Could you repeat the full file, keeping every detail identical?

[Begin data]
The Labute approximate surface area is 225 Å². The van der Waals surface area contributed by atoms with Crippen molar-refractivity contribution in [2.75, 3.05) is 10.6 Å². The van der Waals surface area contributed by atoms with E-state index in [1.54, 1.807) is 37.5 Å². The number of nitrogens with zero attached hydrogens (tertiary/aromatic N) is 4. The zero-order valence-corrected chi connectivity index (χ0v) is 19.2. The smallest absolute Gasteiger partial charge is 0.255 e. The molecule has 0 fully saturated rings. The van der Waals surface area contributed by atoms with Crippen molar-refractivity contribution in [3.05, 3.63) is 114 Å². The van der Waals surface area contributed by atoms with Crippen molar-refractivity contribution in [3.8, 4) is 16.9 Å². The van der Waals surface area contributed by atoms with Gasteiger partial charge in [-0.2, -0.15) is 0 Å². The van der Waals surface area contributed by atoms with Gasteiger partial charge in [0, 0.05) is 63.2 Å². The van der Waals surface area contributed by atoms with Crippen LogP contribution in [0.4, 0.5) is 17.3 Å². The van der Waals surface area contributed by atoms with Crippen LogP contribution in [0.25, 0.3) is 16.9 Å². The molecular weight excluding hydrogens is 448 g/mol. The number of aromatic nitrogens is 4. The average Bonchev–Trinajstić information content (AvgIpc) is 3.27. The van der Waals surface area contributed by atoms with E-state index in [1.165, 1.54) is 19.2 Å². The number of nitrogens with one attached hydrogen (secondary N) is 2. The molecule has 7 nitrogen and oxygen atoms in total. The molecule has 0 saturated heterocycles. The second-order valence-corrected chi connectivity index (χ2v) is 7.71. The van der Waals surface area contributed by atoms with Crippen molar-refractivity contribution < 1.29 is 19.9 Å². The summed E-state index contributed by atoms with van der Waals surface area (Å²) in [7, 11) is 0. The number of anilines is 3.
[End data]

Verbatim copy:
The Labute approximate surface area is 225 Å². The van der Waals surface area contributed by atoms with Crippen molar-refractivity contribution in [2.75, 3.05) is 10.6 Å². The van der Waals surface area contributed by atoms with E-state index in [1.54, 1.807) is 37.5 Å². The number of nitrogens with zero attached hydrogens (tertiary/aromatic N) is 4. The zero-order valence-corrected chi connectivity index (χ0v) is 19.2. The smallest absolute Gasteiger partial charge is 0.255 e. The molecule has 0 fully saturated rings. The van der Waals surface area contributed by atoms with Crippen molar-refractivity contribution in [3.05, 3.63) is 114 Å². The van der Waals surface area contributed by atoms with Crippen molar-refractivity contribution in [3.8, 4) is 16.9 Å². The van der Waals surface area contributed by atoms with Gasteiger partial charge in [-0.2, -0.15) is 0 Å². The van der Waals surface area contributed by atoms with Gasteiger partial charge in [0, 0.05) is 63.2 Å². The van der Waals surface area contributed by atoms with Crippen LogP contribution in [0.4, 0.5) is 17.3 Å². The van der Waals surface area contributed by atoms with Crippen LogP contribution in [0.25, 0.3) is 16.9 Å². The molecular weight excluding hydrogens is 448 g/mol. The number of aromatic nitrogens is 4. The average Bonchev–Trinajstić information content (AvgIpc) is 3.27. The van der Waals surface area contributed by atoms with E-state index in [1.165, 1.54) is 19.2 Å². The number of nitrogens with one attached hydrogen (secondary N) is 2. The molecule has 7 nitrogen and oxygen atoms in total. The molecule has 0 saturated heterocycles. The second-order valence-corrected chi connectivity index (χ2v) is 7.71. The van der Waals surface area contributed by atoms with Crippen molar-refractivity contribution < 1.29 is 19.9 Å². The summed E-state index contributed by atoms with van der Waals surface area (Å²) in [7, 11) is 0. The number of anilines is 3.